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Top 6 Reasons Construction Management is Needed

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Construction management is a valuable tool for clients in stakeholders when it comes to the construction of a building. Construction management is the process of developing, planning, designing, and overseeing a construction project. This is the lead person that manages all the facets of a construction job.

A construction manager is important because it facilitates communication and direction between all responsible parties during the project. According to Truity, a construction manager may tackle such duties as:

  • Develop cost estimates, budgets, schedules for completed work
  • Explain contracts and information to stakeholders, construction crews, etc.
  • Create Schedule and upkeep of scheduling
  • Assess risk and design a risk-averse plan
  • Report and maintain the progress of construction build
  • Choosing subcontractors and designing their duties
  • Manage and respond to delays, emergencies, and setbacks
  • Follow legal requirements for building and safety codes

Construction managers are vital to maintaining a safe and productive work environment.

Reasons for Construction Management:

1.    Scheduling and Planning

An ounce of prevention is worth a pound of cure, and that’s even more true when it comes to construction. Construction managers are critical when it comes to construction planning. The construction manager will work hand in hand with the owner and stakeholders to detail the entire process of the build. This means that they will help define measurable goals, negotiate with contractors, and communicate all procedures of the plan with everyone involved. They may also help design a risk assessment plan to negate losses or time delays. Common tasks could be:

  • Defining goals and metrics for success
  • Budget including materials, labor, and risks
  • Timeline of project

2.    Staying on Schedule During Construction

Talk to just about any construction manager and they’ll tell you how costly going off schedule can be. Delays in materials, labor, or any other facet will significantly change the cost of the construction. Not to mention, missed deadlines can result in revenue being lost or incentives being missed. Construction managers keep projects on track. They’ll communicate with all the contractors involved to minimize delays as much as possible. Additionally, they will work around delays and try to pinpoint them before they happen.

3.    Quality Control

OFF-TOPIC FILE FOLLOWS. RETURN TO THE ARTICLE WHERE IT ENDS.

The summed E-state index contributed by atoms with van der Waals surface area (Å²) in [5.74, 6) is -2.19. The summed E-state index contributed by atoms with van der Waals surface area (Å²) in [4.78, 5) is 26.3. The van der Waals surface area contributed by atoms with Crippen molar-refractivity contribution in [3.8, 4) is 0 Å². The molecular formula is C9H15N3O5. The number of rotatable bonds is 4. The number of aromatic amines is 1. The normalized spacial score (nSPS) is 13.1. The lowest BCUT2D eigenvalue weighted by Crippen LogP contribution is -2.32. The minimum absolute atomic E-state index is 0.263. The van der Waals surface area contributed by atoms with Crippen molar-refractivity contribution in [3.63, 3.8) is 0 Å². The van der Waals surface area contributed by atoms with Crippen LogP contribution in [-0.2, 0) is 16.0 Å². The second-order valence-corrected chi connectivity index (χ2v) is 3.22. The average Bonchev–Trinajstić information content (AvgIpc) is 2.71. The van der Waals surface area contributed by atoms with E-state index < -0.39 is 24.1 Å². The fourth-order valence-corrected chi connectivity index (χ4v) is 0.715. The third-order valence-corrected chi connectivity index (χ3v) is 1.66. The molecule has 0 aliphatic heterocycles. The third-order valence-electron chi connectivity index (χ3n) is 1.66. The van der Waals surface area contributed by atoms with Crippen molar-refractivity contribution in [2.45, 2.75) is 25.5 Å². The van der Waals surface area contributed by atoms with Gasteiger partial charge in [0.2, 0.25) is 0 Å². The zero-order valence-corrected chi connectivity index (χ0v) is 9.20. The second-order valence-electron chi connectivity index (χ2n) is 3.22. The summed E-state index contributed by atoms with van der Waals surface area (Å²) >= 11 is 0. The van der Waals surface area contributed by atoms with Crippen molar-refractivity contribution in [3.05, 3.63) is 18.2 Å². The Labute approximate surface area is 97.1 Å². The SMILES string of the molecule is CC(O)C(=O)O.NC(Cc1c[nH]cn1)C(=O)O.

Even when all contractors involved are highly reputable, not all aspects of a job will go according to plan. When that happens, it’s the construction manager’s job to identify those hiccups and work around them. Furthermore, a construction manager may conduct site investigations, ensure safety requirements, and approve changes with the overall construction plan to ensure stability with the construction project. This part of construction management is one of the most critical parts for ensuring construction happens and is a necessary reason for construction management.

4.    Management of Supplies and Materials

Construction management is a necessity for managing suppliers and materials for a job. That may be the navigation of suppliers, finding cheaper alternatives, or negotiating deals during a delay. Construction managers will administer these resources depending on the type of job and schedule. This is vital for keeping the project on schedule and on budget.

5.    Keep Everyone in the Loop

Even if your construction project is very small, communication problems can occur. When communication breaks down, delays occur, or mistakes are made. A good construction manager eliminates these problems by keeping consistent communication among all parties involved. They may do this through regular meetings or by setting clear agenda for each contractor.

6.    Staying on Clear Budget

Most construction managers will estimate costs, draft budgets, and track spending throughout a project. They will then communicate this information to the client, contractors, and any other stakeholders. It is critical that construction managers accurately account for costs and budget setbacks when it comes to delays. Doing so will result in projects adapting to circumstances or adjusting to new timelines. A construction manager may allocate resources in a different way to account for costs or lost time. Early detection of missed deadlines are failed construction will help construction managers spot budget problems early on and adjust.

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